IT is all about the collective for Loy Yang B Gippsland Power when it heads into its TAC Cup grand final clash with Oakleigh Chargers this Sunday at Etihad Stadium, Melbourne.
Power players will be in prime position to make an impression ahead of the Australian Football League draft on the youth competition’s biggest stage, but will have only team glory in mind come the opening bounce.
“They’ve had two wins in finals so they’re obviously playing good footy and putting themselves right up there for the draft and that’s super important,” the Power regional manager Peter Francis said.
“But the most important thing is they’re a very team-oriented group; they’re all playing roles for the team but they’ll still get noticed even when they do that.”
The Power have enjoyed a perfect preparation for their fourth TAC Cup grand final with a welcome week off prior to a gritty four-point win over defending champion Sandringham Dragons.
Power had to rally from behind to steal victory in the dying moments when Nick Graham coolly slotted home a set shot in what has been heralded as one of the TAC Cup’s finest spectacles to date.
“It was one of the great games of TAC Cup footy; it was a really high standard, very quick and a tough physical game as well,” Francis said.
“One of the hardest games to get through is no doubt the preliminary final and with the week off (beforehand) I think our preparation was really good; the boys really rested up the first week.”
With no apparent injury worries on the books and the likes of Tim Membrey and Graham in career-best form, the Power seem well poised but will have to overcome last year’s runner-up Oakleigh.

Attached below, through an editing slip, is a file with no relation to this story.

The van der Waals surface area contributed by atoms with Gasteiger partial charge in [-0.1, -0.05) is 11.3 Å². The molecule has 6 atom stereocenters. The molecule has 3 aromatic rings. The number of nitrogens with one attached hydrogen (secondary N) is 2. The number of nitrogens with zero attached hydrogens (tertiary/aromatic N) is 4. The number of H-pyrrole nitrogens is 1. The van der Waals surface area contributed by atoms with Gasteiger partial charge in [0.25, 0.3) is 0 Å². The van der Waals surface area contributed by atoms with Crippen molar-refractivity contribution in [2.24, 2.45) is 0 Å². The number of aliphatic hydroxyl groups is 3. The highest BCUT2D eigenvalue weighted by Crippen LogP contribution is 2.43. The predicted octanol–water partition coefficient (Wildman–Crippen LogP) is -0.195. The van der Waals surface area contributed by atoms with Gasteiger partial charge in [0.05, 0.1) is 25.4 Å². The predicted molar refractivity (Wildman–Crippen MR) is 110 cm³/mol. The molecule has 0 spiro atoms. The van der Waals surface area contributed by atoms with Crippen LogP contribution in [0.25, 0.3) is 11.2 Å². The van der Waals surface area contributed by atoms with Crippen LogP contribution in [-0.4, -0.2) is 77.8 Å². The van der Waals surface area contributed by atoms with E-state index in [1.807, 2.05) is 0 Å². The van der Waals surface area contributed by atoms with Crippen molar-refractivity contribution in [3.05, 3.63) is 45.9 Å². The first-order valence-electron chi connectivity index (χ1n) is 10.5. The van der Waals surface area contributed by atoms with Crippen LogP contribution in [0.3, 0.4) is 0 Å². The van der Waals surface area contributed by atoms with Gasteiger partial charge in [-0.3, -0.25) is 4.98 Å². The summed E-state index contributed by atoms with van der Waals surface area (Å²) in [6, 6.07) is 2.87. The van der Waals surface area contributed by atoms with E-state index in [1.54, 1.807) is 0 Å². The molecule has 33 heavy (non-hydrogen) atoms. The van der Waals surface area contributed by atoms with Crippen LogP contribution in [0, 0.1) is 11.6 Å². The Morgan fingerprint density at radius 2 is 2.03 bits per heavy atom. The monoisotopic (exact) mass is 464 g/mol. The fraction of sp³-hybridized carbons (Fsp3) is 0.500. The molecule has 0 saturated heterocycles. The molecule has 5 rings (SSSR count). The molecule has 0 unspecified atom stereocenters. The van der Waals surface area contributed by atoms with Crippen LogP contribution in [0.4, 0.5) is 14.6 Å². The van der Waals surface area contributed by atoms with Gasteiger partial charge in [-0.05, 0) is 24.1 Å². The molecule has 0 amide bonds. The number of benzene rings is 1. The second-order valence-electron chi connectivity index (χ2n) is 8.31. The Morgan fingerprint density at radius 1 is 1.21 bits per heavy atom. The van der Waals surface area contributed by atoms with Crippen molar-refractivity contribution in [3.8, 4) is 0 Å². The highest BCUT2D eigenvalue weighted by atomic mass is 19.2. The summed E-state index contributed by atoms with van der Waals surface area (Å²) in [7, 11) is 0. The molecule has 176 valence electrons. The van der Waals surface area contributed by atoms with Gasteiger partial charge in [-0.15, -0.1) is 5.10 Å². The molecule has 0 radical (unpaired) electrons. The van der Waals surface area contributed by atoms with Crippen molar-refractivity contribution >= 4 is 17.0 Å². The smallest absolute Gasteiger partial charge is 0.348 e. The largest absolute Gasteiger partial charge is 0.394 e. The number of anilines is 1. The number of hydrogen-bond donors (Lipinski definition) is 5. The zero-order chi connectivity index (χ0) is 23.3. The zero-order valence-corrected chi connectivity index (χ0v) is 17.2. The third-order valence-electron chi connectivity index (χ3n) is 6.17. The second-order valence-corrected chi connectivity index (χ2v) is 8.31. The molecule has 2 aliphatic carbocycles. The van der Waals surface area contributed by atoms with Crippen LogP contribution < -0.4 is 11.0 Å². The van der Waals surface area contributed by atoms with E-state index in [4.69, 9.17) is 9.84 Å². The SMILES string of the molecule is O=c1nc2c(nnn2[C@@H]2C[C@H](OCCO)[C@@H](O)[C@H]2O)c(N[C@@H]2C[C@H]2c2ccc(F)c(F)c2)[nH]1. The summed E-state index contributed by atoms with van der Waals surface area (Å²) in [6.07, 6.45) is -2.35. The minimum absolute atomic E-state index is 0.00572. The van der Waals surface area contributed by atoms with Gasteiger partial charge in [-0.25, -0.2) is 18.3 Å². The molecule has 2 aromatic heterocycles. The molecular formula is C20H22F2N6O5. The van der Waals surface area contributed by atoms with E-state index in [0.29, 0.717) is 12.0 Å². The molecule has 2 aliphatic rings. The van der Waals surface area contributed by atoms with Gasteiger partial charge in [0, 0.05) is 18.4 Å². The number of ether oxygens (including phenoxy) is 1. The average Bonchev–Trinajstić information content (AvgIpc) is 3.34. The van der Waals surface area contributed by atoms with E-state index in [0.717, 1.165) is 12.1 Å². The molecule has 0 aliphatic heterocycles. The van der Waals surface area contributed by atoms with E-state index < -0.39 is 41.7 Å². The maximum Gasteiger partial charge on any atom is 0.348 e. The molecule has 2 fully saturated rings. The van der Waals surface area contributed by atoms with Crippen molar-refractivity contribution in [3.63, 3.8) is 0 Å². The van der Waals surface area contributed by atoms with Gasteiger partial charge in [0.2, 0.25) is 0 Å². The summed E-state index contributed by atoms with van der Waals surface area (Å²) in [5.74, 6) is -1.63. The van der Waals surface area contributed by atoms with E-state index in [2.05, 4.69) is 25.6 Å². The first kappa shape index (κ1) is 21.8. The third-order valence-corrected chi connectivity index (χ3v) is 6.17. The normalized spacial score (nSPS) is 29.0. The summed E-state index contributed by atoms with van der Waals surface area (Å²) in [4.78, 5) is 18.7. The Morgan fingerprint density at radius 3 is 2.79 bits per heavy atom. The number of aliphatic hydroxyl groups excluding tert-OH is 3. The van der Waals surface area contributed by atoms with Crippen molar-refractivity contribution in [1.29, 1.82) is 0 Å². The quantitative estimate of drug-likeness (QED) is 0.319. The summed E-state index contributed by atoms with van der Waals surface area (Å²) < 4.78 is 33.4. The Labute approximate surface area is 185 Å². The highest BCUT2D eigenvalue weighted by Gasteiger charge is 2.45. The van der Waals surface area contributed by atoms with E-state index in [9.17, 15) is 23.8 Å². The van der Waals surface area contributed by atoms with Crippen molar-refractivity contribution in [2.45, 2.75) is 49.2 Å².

The Chargers came from sixth on the regular season ladder to reach the decider but their 12-goal thumping of North Ballarat Rebels, 17.17 (119) to 5.6 (36), proved they were no premiership pretenders.
“It’s no surprise at all (to see them there),” Francis said.
“I spoke to a recruiter early in the year… and he said he thought Oakleigh and Gippsland were probably the best two sides at that stage.
“It will be a very good game (but) our boys are in good form and playing really well.”
Francis said Gippsland’s style was akin to the Sydney Swans in that they would look to play one-on-one contests and close Oakleigh’s space down quickly.
“Oakleigh and us play very differently and we think we’ll be able to close them down and make sure they’ve got no space and time to use the footy and we’ll get them on the rebound,” he said.
The game starts at 10.30am at Etihad Staduim, Melbourne on Sunday and will act as curtain raiser to the Victorian Football League grand final.